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Washington v. Magna Exteriors

United States District Court, N.D. Illinois, Western Division

October 4, 2019

Dominic Washington, Plaintiff,
Magna Exteriors, et al., Defendants.



         For the reasons stated below, defendant's motion for partial judgment on the pleadings [26] is denied.


         Plaintiff, Dominic Washington, brings this action against defendant, Nascote Industries, Inc., his former employer, alleging race discrimination (Count I) and retaliation (Count II) in violation of 42 U.S.C § 1981, race discrimination (Count III) and retaliation (Count IV) in violation of Title VII (“Title VII”) of the Civil Rights Act of 1964, breach of contract (Count V), promissory estoppel (Count VI), negligent retention (Count VII), violation of ERISA (Count VIII) and violation of the Illinois Whistleblower Act, 740 ILCS 174/15 (Count IX). The court has jurisdiction under 28 U.S.C. §§ 1331and 1367(a). Defendant moves [26] for judgment on the pleadings pursuant to Fed.R.Civ.P. 12(c) on all but the Count VIII ERISA claim.

         The facts are taken from plaintiff's amended complaint. Plaintiff is an African-American man who worked for defendant from December 12, 2016 until September 28, 2017 when his employment was terminated. Plaintiff was hired by defendant for a position as an assembly process engineering manager. All plaintiff's pre-employment interviews were by phone. Defendant was not aware plaintiff was African-American until he started work. Plaintiff was the only African-American employee in his department. In May 2017, plaintiff's direct supervisor, Martin Tremonti, demoted plaintiff to an inferior non-degree position as a production manager. The demotion substantially reduced plaintiff's job responsibilities. In his original position he supervised five to eight engineers and was involved in implementing new processes and Professionally-fulfilling technical discussions. After his demotion, he was required to perform demeaning tasks for long periods of time. Prior to his demotion he worked approximately 50 hours per week. After his demotion, he was forced to work for more than 80 hours per week and for several weeks without a day off.

         Throughout his employment with defendant, plaintiff was subjected to racial discrimination, alienation, and humiliation. Tremonti, his supervisor, consistently used racial slurs in reference to plaintiff. On one occasion he referred to plaintiff as “Tiger Woods” in a demeaning manner. At other times he asked plaintiff if he wore a “do-rag”. Plaintiff was treated differently than his white counterparts. He was denied access to professional training opportunities that similarly situated white employees had access to, even after plaintiff requested such access. Tremonti offered plaintiff's white counterparts five to seven days to relocate their families but plaintiff was only given one day to relocate his family from Indiana to Illinois. Plaintiff was subjected to humiliation when he was instructed by Tremonti to wipe down the facility, mop floors, paint bins and carts in his professional attire. Tremonti did not subject plaintiff's similarly situated white counterparts to this humiliation. Plaintiff was subjected to unequal, discriminatory treatment and a hostile work environment based on his race.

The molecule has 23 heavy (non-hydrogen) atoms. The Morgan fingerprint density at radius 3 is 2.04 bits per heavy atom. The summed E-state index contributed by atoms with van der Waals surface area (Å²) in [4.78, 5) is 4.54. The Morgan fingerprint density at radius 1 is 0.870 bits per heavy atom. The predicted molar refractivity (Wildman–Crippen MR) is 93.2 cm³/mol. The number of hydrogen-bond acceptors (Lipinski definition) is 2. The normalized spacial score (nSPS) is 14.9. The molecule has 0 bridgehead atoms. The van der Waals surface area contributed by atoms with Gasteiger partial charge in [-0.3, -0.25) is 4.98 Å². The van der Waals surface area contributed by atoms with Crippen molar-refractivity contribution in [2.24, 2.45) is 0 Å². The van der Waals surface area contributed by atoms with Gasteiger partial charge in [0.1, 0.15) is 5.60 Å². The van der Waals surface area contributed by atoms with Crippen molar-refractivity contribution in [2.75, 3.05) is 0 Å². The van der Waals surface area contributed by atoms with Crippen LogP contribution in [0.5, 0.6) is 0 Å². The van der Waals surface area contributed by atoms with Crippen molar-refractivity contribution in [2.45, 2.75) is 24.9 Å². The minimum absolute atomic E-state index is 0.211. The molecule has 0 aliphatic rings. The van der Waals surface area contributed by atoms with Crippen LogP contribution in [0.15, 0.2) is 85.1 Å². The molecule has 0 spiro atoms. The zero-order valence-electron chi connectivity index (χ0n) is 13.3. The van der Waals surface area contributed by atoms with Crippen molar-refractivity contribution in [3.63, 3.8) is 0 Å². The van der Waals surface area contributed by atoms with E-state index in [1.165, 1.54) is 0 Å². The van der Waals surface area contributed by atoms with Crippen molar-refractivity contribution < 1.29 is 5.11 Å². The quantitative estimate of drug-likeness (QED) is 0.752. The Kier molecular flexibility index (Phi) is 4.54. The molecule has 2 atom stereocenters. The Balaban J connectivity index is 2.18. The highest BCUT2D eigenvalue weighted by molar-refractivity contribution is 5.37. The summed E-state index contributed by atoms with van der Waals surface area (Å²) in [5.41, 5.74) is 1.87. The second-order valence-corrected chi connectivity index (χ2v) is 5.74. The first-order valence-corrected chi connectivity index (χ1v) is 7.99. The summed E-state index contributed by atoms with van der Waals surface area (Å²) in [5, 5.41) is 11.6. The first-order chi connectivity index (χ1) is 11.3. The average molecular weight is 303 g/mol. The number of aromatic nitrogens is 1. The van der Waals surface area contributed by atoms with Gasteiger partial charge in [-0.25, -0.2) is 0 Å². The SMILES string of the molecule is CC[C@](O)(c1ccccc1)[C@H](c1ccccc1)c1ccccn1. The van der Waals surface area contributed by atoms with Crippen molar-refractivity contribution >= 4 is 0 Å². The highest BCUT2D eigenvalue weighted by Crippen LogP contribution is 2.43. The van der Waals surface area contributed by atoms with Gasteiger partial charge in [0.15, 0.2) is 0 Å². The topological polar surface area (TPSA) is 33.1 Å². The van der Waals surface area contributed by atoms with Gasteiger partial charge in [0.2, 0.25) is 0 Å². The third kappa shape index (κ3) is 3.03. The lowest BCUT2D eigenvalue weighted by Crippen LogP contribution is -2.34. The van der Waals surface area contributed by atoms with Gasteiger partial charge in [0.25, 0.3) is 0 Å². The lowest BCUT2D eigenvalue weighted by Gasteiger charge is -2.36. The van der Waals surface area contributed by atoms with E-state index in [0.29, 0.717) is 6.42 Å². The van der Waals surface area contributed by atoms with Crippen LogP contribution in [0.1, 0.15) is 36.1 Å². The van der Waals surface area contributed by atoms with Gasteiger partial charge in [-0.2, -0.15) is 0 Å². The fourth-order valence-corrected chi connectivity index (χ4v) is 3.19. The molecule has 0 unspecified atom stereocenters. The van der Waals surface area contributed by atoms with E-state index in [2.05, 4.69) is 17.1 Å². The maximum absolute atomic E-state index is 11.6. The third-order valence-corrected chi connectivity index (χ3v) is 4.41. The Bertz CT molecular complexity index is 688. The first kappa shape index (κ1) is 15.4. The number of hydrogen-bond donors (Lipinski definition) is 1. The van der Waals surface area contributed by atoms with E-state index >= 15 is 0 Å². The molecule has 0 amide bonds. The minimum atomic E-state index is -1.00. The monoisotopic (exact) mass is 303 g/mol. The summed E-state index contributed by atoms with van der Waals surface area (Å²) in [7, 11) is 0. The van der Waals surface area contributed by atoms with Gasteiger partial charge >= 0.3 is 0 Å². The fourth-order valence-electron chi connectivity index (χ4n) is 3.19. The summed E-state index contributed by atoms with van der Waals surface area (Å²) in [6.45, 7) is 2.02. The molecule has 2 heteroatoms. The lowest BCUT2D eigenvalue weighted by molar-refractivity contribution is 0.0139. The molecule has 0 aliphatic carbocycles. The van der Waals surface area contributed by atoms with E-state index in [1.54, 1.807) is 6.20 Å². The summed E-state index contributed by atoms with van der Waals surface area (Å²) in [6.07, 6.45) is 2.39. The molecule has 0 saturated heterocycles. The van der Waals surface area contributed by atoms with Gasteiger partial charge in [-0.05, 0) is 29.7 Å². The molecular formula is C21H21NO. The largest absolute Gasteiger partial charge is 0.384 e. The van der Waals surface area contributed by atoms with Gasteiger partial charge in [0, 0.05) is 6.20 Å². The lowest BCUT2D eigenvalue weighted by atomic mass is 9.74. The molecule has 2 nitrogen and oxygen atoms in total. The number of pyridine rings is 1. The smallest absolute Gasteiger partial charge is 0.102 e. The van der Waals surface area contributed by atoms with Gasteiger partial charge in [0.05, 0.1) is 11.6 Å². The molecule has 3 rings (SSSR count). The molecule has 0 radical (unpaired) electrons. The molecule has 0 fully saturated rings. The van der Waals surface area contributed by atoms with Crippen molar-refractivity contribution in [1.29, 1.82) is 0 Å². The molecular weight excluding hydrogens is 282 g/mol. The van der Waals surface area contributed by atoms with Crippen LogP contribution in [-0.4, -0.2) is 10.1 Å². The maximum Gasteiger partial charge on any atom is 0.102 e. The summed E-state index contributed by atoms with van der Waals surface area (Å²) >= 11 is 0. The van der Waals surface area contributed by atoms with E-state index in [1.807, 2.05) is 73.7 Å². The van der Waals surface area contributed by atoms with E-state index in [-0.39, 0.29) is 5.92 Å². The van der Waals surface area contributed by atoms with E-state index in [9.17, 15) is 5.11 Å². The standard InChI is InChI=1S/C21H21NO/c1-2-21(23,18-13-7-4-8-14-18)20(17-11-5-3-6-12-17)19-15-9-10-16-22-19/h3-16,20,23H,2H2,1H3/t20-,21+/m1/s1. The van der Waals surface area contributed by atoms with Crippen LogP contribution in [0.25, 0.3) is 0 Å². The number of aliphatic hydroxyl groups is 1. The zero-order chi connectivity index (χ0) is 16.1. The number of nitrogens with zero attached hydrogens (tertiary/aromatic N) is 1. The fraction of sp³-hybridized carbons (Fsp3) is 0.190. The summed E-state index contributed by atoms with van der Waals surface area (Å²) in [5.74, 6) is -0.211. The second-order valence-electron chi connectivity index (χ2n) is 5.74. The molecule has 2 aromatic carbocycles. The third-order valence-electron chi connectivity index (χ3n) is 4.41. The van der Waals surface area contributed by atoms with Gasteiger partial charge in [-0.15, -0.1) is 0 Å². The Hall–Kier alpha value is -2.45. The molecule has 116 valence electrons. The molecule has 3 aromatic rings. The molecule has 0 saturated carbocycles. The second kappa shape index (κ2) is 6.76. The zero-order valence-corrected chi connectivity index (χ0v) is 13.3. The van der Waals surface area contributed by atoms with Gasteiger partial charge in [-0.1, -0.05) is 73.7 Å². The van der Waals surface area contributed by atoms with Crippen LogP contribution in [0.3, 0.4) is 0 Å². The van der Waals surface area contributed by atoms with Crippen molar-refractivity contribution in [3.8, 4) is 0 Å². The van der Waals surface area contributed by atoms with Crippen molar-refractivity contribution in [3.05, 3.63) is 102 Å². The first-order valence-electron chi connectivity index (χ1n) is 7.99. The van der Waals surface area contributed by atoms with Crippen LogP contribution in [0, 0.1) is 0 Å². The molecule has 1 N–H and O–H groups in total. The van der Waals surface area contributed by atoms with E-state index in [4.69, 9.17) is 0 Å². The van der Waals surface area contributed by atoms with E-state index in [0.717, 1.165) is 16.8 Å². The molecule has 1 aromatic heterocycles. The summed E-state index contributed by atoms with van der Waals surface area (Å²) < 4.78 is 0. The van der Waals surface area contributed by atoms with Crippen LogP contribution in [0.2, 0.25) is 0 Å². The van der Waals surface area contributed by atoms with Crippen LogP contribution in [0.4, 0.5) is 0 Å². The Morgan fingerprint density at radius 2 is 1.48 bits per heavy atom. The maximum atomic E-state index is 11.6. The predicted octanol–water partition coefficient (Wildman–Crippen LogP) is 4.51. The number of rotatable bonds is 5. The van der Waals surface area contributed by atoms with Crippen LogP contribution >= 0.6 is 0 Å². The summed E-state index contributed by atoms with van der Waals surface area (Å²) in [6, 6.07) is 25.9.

On August 25, 2017, plaintiff filed an EEOC charge of race discrimination. After receiving notice of the charge, defendant fired plaintiff in September 2017. Plaintiff asserts his termination was in retaliation for filing the EEOC discrimination charge.

         "A motion for judgment on the pleadings under Rule 12(c) of the Federal Rules of Civil Procedure is governed by the same standards as a motion to dismiss for failure to state a claim under Rule 12(b)(6)." Adams v. City of Indianapolis, 742 F.3d 720, 727-28 (7th Cir. 2014) (citation omitted). All of the factual allegations of the complaint are taken as true and the complaint “must describe the claim in sufficient detail to give defendant fair notice of what the claim is and the grounds on which it rests.” Guzman v. Target Corp., No. 18 CV 4508, 2018 WL 5977924, * 2 (N.D. Ill. Nov. 14, 2018). [I]ts allegations must plausibly suggest that the plaintiff has a right to relief, raising that possibility above a speculative level.” Id. "In addition, a Rule 12(c) motion is appropriate only when 'it is clear that the merits of the controversy can be fairly and fully decided in this summary manner.' Wright & Miller, Federal Practice and Procedure, § 1369 (3d ed.)." Birch|Rea Partners, Inc. v. Regent Bank, No. 18-CV-30, 2019 WL 2067358 * 1 (N.D. Ind. May 10, 2019).